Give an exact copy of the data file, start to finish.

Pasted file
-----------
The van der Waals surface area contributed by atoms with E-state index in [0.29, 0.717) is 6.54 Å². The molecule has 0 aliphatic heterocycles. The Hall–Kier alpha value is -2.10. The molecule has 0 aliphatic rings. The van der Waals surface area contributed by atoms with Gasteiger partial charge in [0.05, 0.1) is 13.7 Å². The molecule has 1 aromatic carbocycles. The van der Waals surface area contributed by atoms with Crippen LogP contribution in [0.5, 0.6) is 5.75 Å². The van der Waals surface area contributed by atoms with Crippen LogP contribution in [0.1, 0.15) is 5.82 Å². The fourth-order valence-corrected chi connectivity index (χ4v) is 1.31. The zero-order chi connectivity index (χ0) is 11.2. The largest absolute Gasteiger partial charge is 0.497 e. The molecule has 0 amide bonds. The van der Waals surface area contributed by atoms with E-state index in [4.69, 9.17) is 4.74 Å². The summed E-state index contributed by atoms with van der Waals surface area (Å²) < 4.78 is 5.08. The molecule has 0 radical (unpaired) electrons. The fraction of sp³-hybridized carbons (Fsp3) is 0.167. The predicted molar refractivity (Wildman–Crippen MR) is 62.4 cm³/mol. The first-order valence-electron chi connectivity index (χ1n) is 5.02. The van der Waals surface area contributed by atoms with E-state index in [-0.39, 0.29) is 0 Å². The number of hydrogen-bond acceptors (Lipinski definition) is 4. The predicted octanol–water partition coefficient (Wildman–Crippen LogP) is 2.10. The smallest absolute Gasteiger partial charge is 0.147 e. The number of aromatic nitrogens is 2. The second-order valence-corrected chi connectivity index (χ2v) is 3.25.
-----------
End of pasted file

The van der Waals surface area contributed by atoms with E-state index in [0.29, 0.717) is 6.54 Å². The molecule has 0 aliphatic heterocycles. The Hall–Kier alpha value is -2.10. The molecule has 0 aliphatic rings. The van der Waals surface area contributed by atoms with Gasteiger partial charge in [0.05, 0.1) is 13.7 Å². The molecule has 1 aromatic carbocycles. The van der Waals surface area contributed by atoms with Crippen LogP contribution in [0.5, 0.6) is 5.75 Å². The van der Waals surface area contributed by atoms with Crippen LogP contribution in [0.1, 0.15) is 5.82 Å². The fourth-order valence-corrected chi connectivity index (χ4v) is 1.31. The zero-order chi connectivity index (χ0) is 11.2. The largest absolute Gasteiger partial charge is 0.497 e. The molecule has 0 amide bonds. The van der Waals surface area contributed by atoms with E-state index in [4.69, 9.17) is 4.74 Å². The summed E-state index contributed by atoms with van der Waals surface area (Å²) < 4.78 is 5.08. The molecule has 0 radical (unpaired) electrons. The fraction of sp³-hybridized carbons (Fsp3) is 0.167. The predicted molar refractivity (Wildman–Crippen MR) is 62.4 cm³/mol. The first-order valence-electron chi connectivity index (χ1n) is 5.02. The van der Waals surface area contributed by atoms with E-state index in [-0.39, 0.29) is 0 Å². The number of hydrogen-bond acceptors (Lipinski definition) is 4. The predicted octanol–water partition coefficient (Wildman–Crippen LogP) is 2.10. The smallest absolute Gasteiger partial charge is 0.147 e. The number of aromatic nitrogens is 2. The second-order valence-corrected chi connectivity index (χ2v) is 3.25.